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nose/eye - Passed Out, Part Two



 
 
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  #1  
Old January 22nd 04, 12:08 AM
Dan Quinn
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Default nose/eye - Passed Out, Part Two

John wrote

(Dan Quinn) wrote:

A one-method-fits-all mentality pervades the
silver-gelatine community.


Most simply understand that the vast majority of
the chemicals used in the B-&-W darkroom are not
going to cause...


That is one of the two main ingrediants of the "one-method-fits-all"
mentality. The second is the unbroken adherence of the industry, world
wide, to a process now 80 years running.
Only Ilford has budged. They do recommend a neutral, ph 7, stop
for film.

Photographer's Formulary does sell ready-mix ph 7 plus fixers. Also
there is the always available very plain fix, sodium thiosulfate.
It works fine as is and there are no fumes or oder.
Currently I'm giving P. Formulary's 60% ammonium thiosulfate a try.
At a 1:31 dilution it works quickly and has no oder. I'll test it two
bath at 1:63 each bath.
I've not checked the ph with my pHep ph meter. I think the ph to
be close to neutral.

As I stated in my first post, I do not ail when using ph less than 7
stop or fix. No oder and the chemistry of the process itself are
my justification for moveing away from less than ph 7.

...hypochondriacs.


Unfair. Dan
  #2  
Old January 27th 04, 01:11 AM
Dan Quinn
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Default nose/eye - Passed Out, Part Two

Tom Phillips wrote

Advising people building a darkroom to eliminate having a ventilation
system just because...


At the most I suggested that ventilation specificly for darkroom
work is not needed. To ventilate or not to ventilate is the
question. The answere is to fume or not to fume.
To fume opens the question to or not to ventilate. To or not to
is according to one's own willingness to resign oneself. Tolerance
is a major factor.
Advising those interested in doing darkroom work to go to the time
and expense of installing ventilation equipment when it is not
necessary is, in my opinion, irresponsible!
As for the big three, Kodak, Ilford, and Agfa, I think they missed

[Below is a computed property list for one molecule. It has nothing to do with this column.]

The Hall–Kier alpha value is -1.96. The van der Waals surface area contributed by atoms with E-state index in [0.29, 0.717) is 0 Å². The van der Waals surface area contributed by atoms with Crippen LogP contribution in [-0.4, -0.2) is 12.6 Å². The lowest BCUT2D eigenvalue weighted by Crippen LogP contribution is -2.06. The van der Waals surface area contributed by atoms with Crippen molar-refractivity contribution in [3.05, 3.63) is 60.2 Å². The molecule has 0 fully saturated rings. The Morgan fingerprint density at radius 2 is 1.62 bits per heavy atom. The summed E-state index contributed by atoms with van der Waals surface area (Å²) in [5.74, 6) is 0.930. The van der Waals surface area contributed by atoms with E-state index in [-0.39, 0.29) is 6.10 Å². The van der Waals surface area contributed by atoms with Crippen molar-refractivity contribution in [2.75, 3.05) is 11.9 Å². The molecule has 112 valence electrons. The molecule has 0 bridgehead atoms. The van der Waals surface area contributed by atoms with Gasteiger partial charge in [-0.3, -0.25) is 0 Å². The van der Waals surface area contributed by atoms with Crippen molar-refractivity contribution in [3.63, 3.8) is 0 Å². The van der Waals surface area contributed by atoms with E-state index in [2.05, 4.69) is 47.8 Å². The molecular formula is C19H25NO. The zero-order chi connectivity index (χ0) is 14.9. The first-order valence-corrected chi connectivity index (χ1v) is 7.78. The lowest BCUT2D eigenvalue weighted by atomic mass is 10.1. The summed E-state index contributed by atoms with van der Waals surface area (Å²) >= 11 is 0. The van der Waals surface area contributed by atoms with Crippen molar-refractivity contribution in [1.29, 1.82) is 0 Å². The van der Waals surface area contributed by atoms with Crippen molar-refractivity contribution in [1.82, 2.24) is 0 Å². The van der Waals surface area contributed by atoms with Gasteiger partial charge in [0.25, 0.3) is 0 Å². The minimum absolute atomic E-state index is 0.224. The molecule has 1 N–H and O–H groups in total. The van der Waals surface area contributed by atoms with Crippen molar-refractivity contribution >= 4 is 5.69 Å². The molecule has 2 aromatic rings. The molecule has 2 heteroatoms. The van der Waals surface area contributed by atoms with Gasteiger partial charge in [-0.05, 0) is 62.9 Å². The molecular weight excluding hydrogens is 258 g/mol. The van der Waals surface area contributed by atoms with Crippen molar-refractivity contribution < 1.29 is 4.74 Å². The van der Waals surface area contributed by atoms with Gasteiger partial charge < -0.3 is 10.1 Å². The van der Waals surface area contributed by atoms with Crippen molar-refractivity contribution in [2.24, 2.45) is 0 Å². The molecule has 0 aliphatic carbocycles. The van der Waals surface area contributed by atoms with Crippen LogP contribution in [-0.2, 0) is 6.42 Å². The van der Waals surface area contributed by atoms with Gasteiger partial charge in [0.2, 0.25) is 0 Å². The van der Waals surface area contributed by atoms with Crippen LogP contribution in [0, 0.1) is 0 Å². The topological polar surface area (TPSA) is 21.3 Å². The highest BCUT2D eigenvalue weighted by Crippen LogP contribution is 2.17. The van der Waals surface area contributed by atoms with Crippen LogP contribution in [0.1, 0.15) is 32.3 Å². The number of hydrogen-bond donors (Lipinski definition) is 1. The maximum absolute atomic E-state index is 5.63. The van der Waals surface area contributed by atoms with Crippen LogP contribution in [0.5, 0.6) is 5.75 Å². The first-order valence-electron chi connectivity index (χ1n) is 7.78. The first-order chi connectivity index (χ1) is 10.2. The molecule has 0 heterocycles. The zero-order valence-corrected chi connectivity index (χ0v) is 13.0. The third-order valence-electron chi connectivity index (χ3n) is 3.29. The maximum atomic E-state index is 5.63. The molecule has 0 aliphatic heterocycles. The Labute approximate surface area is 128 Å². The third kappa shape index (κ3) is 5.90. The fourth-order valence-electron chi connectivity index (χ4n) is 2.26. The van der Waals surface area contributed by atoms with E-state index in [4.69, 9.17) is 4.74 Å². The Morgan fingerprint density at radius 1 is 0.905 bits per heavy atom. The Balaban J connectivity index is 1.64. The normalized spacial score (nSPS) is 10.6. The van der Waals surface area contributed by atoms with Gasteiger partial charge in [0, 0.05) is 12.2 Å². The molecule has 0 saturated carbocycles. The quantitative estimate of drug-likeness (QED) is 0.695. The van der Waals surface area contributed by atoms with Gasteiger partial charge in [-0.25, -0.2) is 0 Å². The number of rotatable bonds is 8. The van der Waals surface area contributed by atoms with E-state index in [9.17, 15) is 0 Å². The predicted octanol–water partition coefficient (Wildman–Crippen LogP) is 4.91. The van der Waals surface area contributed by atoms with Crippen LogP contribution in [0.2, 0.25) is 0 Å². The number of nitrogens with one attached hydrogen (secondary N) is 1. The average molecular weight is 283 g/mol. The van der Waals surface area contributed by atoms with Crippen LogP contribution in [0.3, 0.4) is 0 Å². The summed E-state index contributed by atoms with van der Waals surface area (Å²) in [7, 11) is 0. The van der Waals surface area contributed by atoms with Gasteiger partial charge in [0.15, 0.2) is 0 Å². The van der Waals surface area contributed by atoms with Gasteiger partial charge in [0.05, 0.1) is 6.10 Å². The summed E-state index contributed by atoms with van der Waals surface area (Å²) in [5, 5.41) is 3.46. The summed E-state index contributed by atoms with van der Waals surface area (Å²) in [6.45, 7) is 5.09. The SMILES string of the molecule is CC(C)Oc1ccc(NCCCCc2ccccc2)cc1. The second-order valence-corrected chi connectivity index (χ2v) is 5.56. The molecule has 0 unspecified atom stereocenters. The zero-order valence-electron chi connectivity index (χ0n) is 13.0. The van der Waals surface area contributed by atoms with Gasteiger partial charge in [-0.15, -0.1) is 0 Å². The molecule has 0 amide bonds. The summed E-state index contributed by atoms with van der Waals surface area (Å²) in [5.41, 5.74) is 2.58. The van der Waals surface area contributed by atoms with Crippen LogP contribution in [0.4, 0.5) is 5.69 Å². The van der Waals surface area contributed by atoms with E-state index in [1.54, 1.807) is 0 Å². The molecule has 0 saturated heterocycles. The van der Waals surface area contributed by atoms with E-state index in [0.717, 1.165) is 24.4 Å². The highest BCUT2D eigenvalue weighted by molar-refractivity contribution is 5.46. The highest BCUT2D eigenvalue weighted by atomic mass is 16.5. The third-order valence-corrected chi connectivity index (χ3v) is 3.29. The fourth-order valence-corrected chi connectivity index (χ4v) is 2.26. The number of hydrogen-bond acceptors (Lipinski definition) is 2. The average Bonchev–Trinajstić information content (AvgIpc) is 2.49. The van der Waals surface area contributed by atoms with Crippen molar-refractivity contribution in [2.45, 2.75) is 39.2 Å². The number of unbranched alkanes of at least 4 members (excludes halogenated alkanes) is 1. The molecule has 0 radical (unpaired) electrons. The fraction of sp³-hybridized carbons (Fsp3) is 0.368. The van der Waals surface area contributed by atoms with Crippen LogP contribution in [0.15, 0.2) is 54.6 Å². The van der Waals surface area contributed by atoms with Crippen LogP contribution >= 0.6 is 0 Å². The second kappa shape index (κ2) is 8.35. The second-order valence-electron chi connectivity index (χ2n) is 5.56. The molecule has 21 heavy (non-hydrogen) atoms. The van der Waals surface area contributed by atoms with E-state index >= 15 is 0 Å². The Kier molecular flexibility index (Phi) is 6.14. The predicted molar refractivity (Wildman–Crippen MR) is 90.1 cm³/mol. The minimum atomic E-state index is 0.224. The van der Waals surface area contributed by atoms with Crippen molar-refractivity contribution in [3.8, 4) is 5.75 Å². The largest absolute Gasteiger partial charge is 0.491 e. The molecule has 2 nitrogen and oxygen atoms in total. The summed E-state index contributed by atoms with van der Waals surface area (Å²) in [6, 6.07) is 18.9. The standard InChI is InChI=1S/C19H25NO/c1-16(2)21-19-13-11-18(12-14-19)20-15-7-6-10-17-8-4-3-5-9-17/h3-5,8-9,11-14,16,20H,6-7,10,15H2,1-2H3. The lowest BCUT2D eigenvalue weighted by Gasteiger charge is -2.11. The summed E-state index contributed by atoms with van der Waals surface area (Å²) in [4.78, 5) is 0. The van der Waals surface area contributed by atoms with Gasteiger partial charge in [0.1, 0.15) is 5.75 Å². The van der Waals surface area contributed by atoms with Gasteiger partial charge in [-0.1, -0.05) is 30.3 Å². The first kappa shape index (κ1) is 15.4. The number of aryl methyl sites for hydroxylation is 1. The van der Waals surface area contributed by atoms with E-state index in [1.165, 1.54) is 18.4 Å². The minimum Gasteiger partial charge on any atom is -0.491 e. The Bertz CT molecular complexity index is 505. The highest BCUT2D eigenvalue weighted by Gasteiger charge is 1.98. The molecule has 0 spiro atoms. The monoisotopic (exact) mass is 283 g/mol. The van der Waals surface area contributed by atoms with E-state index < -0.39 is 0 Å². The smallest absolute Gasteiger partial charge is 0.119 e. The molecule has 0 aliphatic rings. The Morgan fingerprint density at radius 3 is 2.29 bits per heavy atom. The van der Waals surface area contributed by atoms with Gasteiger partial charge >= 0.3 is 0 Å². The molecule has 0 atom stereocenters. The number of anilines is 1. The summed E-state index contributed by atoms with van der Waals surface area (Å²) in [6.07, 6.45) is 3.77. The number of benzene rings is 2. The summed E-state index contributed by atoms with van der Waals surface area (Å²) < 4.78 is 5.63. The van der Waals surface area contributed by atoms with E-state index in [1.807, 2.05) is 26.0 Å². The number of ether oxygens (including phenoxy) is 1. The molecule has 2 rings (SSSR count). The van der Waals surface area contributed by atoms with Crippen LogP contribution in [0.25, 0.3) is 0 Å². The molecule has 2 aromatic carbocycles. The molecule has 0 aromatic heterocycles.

the boat. They have also caused many undue concern. Dan
  #3  
Old January 27th 04, 02:43 AM
Tom Phillips
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Default nose/eye - Passed Out, Part Two



Dan Quinn wrote:

Tom Phillips wrote

Advising people building a darkroom to eliminate having a ventilation
system just because...


At the most I suggested that ventilation specificly for darkroom
work is not needed. To ventilate or not to ventilate is the
question. The answere is to fume or not to fume.
To fume opens the question to or not to ventilate. To or not to
is according to one's own willingness to resign oneself. Tolerance
is a major factor.


Ventilation is prudent for other reasons already mentioned (fresh air,
dust, chemical particulates, temp/humidity control, smoking, etc.) The
possibility or presense of acid fumes certainly requires ventilation, but
should not be considered the fundamental reason for adequate venting.

Advising those interested in doing darkroom work to go to the time
and expense of installing ventilation equipment when it is not
necessary is, in my opinion, irresponsible!


Going to the trouble of construction and then ignoring ventilation in the
planning seems a wasted opportunity, if not foolish.

As for the big three, Kodak, Ilford, and Agfa, I think they missed
the boat. They have also caused many undue concern. Dan


  #5  
Old January 27th 04, 10:14 PM
Andrew Price
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Default nose/eye - Passed Out, Part Two

On Tue, 27 Jan 2004 00:17:55 -0500, Patrick Gainer
wrote:

At my age, the diverticuli in my large intestine make it essential to
have ventilation in my darkroom. That's why they call us "Old Farts".
Diverticuli are so called because they cause no end of diversions and
such comments as "Speak again, oh toothless one."


The version I heard was "The horn works, now try the lights" ...
 




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